The amount of pleasure I got out of the trailers, by far, greatly exceeded any effort or money I put into them in the way of maintenance or "refreshing". Besides being symbolic of my freedom, I like the legacy of the Airstream product line. I had no intensions of ever getting rid of the trailers but Mother Nature had different plans. Between a tornado topping a pine tree on one and Hurricane Katrina killing my favorite of the two, I found myself trailer-less for several years while trying to recover from the losses incurred during Katrina. Although I remain interested in Airstreams, I had more pressing issues to deal with on my plate.
Fast forward to a month ago, while browsing the net, I found what I considered a killer deal on a "new" trailer....a fellow purchased a 2012 28' International Signature in August of 2012 and traded up to a 30' footer in February of 2013. He never rigged out the 28' footer, never used it, never slept in it, never a hose hooked to it....just hauled it home and parked it. The bed & pillows were still sealed in plastic and I assumed it was a 2013 when I first saw it on the dealer's lot. Best I can figure, the PO took about a $27K hit on the 28' not to mention what he laid out for the 30'. The dealer was flooded with 2013s so was willing to negeotiate.
I am crazy about the wide-body models but, respectfully, feel like Airstream went backwards in some areas. Realistically, the things that I think are vast improvements aren't really related to AS but their suppliers (Dometic, Atwood, Fantastic, Amana, etc.). LED lighting and flat-screen televisions were heaven sent to the RV world. I don't like the cheap looking steps on the later models...looks too SOB for me and some items just plainly weren't right from the factory (gray water/fresh water monitors were swapped, waste-water connection support...cheesy and hanging on by a thread, etc.). Personally, I think the sky-lights are more of a liability than an asset on these later models. With the battery location moved to the front and I guess, the addition of particle board, the weights/tongue weights have gone up dramatically (the published tongue weight on my '73 31-footer was 515 lbs) But, it is fresh, I have better TV's than years gone by and I'm just going to treat it as an "workable core" which is kind of a shame considering the layout of cash even at my discounted price. I think in some respects, Wally would be spinning in his grave...but I still think it is the best thing going in travel trailer in spite of the price tag.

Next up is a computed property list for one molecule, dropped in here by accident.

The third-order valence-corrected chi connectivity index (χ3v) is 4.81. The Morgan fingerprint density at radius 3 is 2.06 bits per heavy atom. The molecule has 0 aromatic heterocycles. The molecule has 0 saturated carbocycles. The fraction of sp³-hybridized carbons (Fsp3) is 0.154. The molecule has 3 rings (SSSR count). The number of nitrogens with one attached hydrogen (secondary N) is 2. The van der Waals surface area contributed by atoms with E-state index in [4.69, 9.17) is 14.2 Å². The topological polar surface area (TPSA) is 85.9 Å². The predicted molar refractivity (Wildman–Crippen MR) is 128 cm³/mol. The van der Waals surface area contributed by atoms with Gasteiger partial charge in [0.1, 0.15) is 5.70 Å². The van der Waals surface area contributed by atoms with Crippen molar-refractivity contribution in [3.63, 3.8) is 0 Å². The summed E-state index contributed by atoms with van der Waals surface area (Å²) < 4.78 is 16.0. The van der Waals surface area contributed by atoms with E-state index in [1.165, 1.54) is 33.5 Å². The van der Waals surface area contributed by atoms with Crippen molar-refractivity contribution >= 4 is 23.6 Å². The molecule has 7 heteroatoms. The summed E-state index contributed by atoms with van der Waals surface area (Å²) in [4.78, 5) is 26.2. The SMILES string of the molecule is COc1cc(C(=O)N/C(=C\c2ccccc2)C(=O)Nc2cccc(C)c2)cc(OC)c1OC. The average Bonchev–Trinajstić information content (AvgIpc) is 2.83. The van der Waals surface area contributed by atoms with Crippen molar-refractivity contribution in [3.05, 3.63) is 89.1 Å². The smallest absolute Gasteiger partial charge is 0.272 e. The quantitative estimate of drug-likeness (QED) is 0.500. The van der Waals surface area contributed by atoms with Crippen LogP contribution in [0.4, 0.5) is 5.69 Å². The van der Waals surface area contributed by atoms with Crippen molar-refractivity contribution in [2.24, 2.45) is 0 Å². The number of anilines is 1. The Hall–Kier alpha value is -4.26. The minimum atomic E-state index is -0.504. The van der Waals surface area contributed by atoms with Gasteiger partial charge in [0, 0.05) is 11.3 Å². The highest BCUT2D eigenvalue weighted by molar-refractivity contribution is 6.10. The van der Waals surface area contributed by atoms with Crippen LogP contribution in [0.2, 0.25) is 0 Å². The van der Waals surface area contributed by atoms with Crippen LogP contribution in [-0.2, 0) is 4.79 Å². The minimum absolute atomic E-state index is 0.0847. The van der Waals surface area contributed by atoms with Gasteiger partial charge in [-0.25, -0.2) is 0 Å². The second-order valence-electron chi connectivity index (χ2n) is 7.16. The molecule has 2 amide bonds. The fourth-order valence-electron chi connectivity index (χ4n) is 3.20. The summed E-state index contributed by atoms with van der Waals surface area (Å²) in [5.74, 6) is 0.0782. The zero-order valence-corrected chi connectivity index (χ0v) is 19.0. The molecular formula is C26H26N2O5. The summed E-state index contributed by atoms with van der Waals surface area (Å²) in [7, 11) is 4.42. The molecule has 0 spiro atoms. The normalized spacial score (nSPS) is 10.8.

To further feed my aluminum addiction, Father's Day, I bought a nice '03 30' Classic (non-S/O). It is as clean as a pin, well maintained and includes a HA hitch at a small fraction of what I gave for the 28' International. I plan to keep both trailers which isn't odd for a fellow that has had two before and currently has 15 motorcycles. Once again, I'm a little less than enthusiastic about the upholstery but maybe that is just me...not nearly as offensive as the psychodelic stuff from years ago. For the price, I wouldn't care if it were avacodo with purple & pink sun-burst. The body is straight and well maintained, I like the floor-plan/oak interior and it is ready to roll. The only immediate change I foresee is the addition of a second A/C unit which is a slam-dunk with the goodies available today for that type of up-grade.
If my close friend were to ask me advice on getting an Airstream, I would recommend that they shop for a well-maintained earlier model. Not necessarily vintage (unless they were mechanical & enjoyed tinkering) but something that the "bugs" have already been worked out by the PO and the depreciation hit had already been absorbed by someone else. If buying new, it is a substaintial financial layout and if not satisfied, you will take a major hit trying to sell it. I wouldn't recommend a new trailer to anyone that hasn't had a pre-owned AS or isn't flush with cash. Frankly, I would hate to recommend a new one to a friend/newbie and then, they have to worry with getting all the little issues fixed with no clue of what they are dealing with. At the rate the quality was improving on Airstream's decades ago, you would figure the process would be so refined by this point that you couldn't find anything wrong with them or any area to improve on.
Such as life and welcome to the 21st (disposable, take-what-you-can-get) century.
Glad we got a chance to visit.